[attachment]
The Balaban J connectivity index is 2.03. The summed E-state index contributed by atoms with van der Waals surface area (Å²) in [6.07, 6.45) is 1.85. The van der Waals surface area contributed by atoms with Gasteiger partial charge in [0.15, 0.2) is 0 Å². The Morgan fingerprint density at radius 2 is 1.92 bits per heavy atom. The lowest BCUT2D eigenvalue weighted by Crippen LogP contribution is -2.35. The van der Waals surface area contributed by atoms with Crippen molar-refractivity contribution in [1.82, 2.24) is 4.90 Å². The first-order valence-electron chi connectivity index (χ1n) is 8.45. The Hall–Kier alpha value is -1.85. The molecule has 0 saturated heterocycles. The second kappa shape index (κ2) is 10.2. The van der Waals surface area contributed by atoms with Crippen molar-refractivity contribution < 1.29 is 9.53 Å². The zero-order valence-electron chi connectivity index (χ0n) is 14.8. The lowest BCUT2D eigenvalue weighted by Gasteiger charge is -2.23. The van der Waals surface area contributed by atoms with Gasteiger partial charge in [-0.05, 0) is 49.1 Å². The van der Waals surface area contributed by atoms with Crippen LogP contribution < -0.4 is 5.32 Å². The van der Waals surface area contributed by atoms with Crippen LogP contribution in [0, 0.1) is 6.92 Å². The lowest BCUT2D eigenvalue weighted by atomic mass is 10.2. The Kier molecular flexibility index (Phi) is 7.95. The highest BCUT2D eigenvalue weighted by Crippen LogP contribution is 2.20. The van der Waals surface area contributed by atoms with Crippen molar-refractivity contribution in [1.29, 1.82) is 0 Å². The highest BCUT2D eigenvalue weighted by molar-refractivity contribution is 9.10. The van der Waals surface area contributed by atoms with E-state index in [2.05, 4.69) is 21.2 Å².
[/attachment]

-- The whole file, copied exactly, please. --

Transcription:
The Balaban J connectivity index is 2.03. The summed E-state index contributed by atoms with van der Waals surface area (Å²) in [6.07, 6.45) is 1.85. The van der Waals surface area contributed by atoms with Gasteiger partial charge in [0.15, 0.2) is 0 Å². The Morgan fingerprint density at radius 2 is 1.92 bits per heavy atom. The lowest BCUT2D eigenvalue weighted by Crippen LogP contribution is -2.35. The van der Waals surface area contributed by atoms with Crippen molar-refractivity contribution in [1.82, 2.24) is 4.90 Å². The first-order valence-electron chi connectivity index (χ1n) is 8.45. The Hall–Kier alpha value is -1.85. The molecule has 0 saturated heterocycles. The second kappa shape index (κ2) is 10.2. The van der Waals surface area contributed by atoms with Crippen molar-refractivity contribution < 1.29 is 9.53 Å². The zero-order valence-electron chi connectivity index (χ0n) is 14.8. The lowest BCUT2D eigenvalue weighted by Gasteiger charge is -2.23. The van der Waals surface area contributed by atoms with Gasteiger partial charge in [-0.05, 0) is 49.1 Å². The van der Waals surface area contributed by atoms with Crippen LogP contribution < -0.4 is 5.32 Å². The van der Waals surface area contributed by atoms with Crippen LogP contribution in [0, 0.1) is 6.92 Å². The lowest BCUT2D eigenvalue weighted by atomic mass is 10.2. The Kier molecular flexibility index (Phi) is 7.95. The highest BCUT2D eigenvalue weighted by Crippen LogP contribution is 2.20. The van der Waals surface area contributed by atoms with Crippen molar-refractivity contribution in [1.29, 1.82) is 0 Å². The highest BCUT2D eigenvalue weighted by molar-refractivity contribution is 9.10. The van der Waals surface area contributed by atoms with E-state index in [2.05, 4.69) is 21.2 Å².